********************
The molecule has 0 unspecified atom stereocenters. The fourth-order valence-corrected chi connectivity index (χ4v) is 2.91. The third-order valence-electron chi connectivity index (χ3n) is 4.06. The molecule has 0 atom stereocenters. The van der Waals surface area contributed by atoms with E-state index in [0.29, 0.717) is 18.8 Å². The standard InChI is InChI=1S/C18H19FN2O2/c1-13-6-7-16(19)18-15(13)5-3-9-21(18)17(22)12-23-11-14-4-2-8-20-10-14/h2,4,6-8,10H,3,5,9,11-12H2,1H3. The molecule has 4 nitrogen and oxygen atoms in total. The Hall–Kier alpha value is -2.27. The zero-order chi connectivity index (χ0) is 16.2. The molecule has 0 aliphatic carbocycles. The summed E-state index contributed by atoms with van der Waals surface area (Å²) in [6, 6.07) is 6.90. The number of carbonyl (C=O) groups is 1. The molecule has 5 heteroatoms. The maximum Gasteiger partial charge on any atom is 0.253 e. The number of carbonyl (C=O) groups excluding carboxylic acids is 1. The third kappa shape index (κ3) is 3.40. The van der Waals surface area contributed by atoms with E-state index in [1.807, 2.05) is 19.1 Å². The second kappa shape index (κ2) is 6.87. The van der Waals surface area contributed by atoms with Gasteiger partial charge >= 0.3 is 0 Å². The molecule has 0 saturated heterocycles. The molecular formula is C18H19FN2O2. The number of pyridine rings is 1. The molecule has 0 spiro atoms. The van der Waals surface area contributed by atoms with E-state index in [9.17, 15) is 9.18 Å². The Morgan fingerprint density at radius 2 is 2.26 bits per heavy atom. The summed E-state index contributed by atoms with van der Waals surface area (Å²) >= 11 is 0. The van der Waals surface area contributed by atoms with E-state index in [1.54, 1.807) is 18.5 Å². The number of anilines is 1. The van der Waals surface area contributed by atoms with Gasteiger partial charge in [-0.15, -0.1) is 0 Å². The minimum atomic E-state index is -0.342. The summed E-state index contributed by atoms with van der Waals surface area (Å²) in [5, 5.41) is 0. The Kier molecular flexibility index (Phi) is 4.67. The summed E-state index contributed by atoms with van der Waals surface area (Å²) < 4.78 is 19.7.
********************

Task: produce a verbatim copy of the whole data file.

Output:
The molecule has 0 unspecified atom stereocenters. The fourth-order valence-corrected chi connectivity index (χ4v) is 2.91. The third-order valence-electron chi connectivity index (χ3n) is 4.06. The molecule has 0 atom stereocenters. The van der Waals surface area contributed by atoms with E-state index in [0.29, 0.717) is 18.8 Å². The standard InChI is InChI=1S/C18H19FN2O2/c1-13-6-7-16(19)18-15(13)5-3-9-21(18)17(22)12-23-11-14-4-2-8-20-10-14/h2,4,6-8,10H,3,5,9,11-12H2,1H3. The molecule has 4 nitrogen and oxygen atoms in total. The Hall–Kier alpha value is -2.27. The zero-order chi connectivity index (χ0) is 16.2. The molecule has 0 aliphatic carbocycles. The summed E-state index contributed by atoms with van der Waals surface area (Å²) in [6, 6.07) is 6.90. The number of carbonyl (C=O) groups is 1. The molecule has 5 heteroatoms. The maximum Gasteiger partial charge on any atom is 0.253 e. The number of carbonyl (C=O) groups excluding carboxylic acids is 1. The third kappa shape index (κ3) is 3.40. The van der Waals surface area contributed by atoms with E-state index in [1.807, 2.05) is 19.1 Å². The second kappa shape index (κ2) is 6.87. The van der Waals surface area contributed by atoms with Gasteiger partial charge >= 0.3 is 0 Å². The molecule has 0 saturated heterocycles. The molecular formula is C18H19FN2O2. The number of pyridine rings is 1. The molecule has 0 spiro atoms. The van der Waals surface area contributed by atoms with E-state index in [9.17, 15) is 9.18 Å². The Morgan fingerprint density at radius 2 is 2.26 bits per heavy atom. The summed E-state index contributed by atoms with van der Waals surface area (Å²) >= 11 is 0. The van der Waals surface area contributed by atoms with E-state index in [1.54, 1.807) is 18.5 Å². The number of anilines is 1. The van der Waals surface area contributed by atoms with Gasteiger partial charge in [-0.15, -0.1) is 0 Å². The minimum atomic E-state index is -0.342. The summed E-state index contributed by atoms with van der Waals surface area (Å²) in [5, 5.41) is 0. The Kier molecular flexibility index (Phi) is 4.67. The summed E-state index contributed by atoms with van der Waals surface area (Å²) < 4.78 is 19.7.